Feverish memories / Feline envy
The last time I had a fever was in 2001, the year I moved to San Diego alone. I had felt shivering cold for a week no matter how many fleece and wool sweaters I layered in the sunny San Diego weather. In a moment of clarity, I took my temperature. Incredulously, I read 103.5 °F (39.7 °C) on the thermometer. The high fever and an unremarkable ache on one side of my lower back were my only symptoms. I quickly called Orchid (who lived 1000 miles away at the time) and said I needed to go to urgent care immediately for an unexplained high fever. He called a friend of mine who had recently moved nearby and said to him, “You drive her. You make sure she’s okay.” It was part request and part thinly-veiled threat, and my friend knew it. Take care of her for me. At urgent care it was discovered that I had a kidney infection. “It happens that way sometimes,” they said, “the infection goes straight to the kidneys.” I remember the week of dizziness and headaches that followed as I recuperated on strong antibiotics, collapsing sometimes on the couch in my research lab as I attempted to work through the fog as much as I could.
Fevers are amazing things. This week my fever was 102.2°F (39 °C). When it’s been years between fevers, it’s easy to forget how a fever feels. But fevers are like a drug your body slips in your drink. The one that makes you feel awful but the feeling is recognizable next time you have it.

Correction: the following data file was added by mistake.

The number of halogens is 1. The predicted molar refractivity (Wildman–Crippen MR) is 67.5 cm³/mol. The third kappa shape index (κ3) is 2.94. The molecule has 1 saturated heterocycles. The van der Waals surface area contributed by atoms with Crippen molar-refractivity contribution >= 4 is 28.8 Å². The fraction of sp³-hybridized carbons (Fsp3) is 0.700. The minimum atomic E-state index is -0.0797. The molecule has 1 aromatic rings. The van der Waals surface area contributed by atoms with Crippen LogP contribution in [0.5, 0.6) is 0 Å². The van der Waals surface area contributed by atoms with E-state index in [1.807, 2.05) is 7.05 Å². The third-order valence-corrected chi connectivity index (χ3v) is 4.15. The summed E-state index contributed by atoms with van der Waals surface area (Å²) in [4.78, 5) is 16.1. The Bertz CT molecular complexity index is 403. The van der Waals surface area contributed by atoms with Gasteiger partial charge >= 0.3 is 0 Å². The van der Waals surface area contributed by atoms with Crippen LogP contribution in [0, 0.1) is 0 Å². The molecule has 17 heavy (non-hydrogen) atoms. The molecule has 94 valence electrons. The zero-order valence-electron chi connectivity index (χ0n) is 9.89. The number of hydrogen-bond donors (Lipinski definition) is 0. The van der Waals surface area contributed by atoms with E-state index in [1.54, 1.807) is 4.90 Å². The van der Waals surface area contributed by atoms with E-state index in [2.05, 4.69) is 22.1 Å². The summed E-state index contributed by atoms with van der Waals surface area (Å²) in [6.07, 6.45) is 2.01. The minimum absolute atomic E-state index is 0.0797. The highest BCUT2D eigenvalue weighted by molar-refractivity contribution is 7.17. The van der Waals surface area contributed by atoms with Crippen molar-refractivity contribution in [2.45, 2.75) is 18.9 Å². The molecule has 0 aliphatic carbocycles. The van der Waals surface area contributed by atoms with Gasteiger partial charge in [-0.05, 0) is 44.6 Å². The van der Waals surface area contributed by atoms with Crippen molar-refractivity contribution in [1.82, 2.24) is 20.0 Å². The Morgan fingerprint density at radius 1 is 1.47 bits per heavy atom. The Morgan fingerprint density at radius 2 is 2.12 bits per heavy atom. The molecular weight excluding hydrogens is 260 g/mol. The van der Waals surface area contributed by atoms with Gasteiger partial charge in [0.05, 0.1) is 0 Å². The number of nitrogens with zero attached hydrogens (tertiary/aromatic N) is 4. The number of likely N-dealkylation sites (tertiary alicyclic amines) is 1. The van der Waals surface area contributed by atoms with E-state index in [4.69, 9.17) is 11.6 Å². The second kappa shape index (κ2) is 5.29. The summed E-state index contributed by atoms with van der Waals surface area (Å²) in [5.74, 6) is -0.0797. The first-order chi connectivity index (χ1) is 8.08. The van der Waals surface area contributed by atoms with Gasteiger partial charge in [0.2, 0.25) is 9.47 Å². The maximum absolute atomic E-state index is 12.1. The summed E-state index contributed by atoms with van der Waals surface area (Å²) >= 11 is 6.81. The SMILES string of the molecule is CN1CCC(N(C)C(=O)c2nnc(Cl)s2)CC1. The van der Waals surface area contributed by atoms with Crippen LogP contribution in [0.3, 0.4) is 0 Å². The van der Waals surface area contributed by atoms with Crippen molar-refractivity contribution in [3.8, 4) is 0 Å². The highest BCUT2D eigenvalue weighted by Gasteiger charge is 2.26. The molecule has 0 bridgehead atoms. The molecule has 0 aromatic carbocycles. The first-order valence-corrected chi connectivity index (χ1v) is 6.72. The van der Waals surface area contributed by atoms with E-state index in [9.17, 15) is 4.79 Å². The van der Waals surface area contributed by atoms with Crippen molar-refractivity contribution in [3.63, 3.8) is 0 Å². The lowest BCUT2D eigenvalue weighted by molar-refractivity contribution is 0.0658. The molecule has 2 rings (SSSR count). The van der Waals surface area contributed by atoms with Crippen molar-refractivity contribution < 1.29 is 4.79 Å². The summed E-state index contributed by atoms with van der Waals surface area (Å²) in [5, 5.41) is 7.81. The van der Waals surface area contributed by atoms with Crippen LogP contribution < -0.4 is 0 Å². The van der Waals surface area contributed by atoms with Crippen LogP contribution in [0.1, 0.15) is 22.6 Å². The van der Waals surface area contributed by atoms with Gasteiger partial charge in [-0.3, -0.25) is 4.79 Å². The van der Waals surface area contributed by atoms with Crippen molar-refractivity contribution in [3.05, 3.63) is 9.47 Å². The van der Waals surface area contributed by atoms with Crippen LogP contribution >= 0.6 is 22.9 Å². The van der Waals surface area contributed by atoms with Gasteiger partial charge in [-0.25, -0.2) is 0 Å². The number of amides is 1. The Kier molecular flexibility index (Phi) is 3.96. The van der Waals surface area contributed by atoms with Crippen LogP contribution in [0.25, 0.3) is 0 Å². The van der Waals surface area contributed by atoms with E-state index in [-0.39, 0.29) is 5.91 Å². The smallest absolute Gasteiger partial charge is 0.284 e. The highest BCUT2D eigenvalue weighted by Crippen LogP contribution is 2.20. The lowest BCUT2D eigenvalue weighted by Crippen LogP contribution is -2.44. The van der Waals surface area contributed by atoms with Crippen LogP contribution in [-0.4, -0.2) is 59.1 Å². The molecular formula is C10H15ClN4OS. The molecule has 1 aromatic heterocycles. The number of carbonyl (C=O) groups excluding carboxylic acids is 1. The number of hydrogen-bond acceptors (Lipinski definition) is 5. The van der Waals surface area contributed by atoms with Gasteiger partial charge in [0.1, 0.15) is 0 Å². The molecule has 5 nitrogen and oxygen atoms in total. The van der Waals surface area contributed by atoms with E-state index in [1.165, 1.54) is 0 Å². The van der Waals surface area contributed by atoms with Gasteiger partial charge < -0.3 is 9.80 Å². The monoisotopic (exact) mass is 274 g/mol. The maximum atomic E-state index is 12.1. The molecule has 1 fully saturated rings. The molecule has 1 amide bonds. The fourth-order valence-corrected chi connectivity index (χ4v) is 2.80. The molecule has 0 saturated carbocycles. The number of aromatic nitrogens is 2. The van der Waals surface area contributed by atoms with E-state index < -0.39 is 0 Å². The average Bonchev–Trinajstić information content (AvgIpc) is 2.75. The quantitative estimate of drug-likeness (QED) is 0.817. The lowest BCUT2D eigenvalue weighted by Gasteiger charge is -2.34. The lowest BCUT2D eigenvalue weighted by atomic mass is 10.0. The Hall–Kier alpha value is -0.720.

As I curled under the covers, thermometer in mouth, loyal cat by my side and a light shining in my eyes that I wished I could darken, it occurred to me that feverishness is a strong memory from childhood. Blanket, thermometer, cat, annoying light, feeling delirious. I have lived the scenario so many times, it seems.
The difference now, of course, is that I can’t devote myself to my recuperation. Even though Orchid graciously let me take a long nap on more than one afternoon, bedtime routines still occur, messes need to be cleaned, food is required and a certain cute toddler demands to be picked up. “I want to hold you,” she says, arms outstretched. Who could say no to that?
I said to two-and-a-half-year old Flowergirl, “Please be patient with Mommy today. Mommy feels woosy.”
Flowergirl laughed a long belly laugh at the funny new word and just said, “Whaddahek?” (her way of saying ‘What the heck?’)
That sums it up, doesn’t it? When a parent is sick, children of all ages, houses, jobs and other responsibilities just don’t understand. What do you mean you need to rest? Whaddahek?
It doesn’t matter how much one is affected. I spent several minutes attempting to determine the correct subject-verb agreement for “the outdoors”. Should it be “the outdoors becomes” or “the outdoors become”? That pesky S threw me off, and why does “the outdoors” – an arguably singular thing – have an S a the end anyway? These were my feverish thoughts, and in the end chose incorrectly.
I look at our cat Morpheus lounging in bed all day with a new envy. He slumbers endlessly and his responsibilities consist of sitting on people when we need to be sat upon and being an excellent nap companion. Important jobs with a great sense of personal accomplishment, I suspect.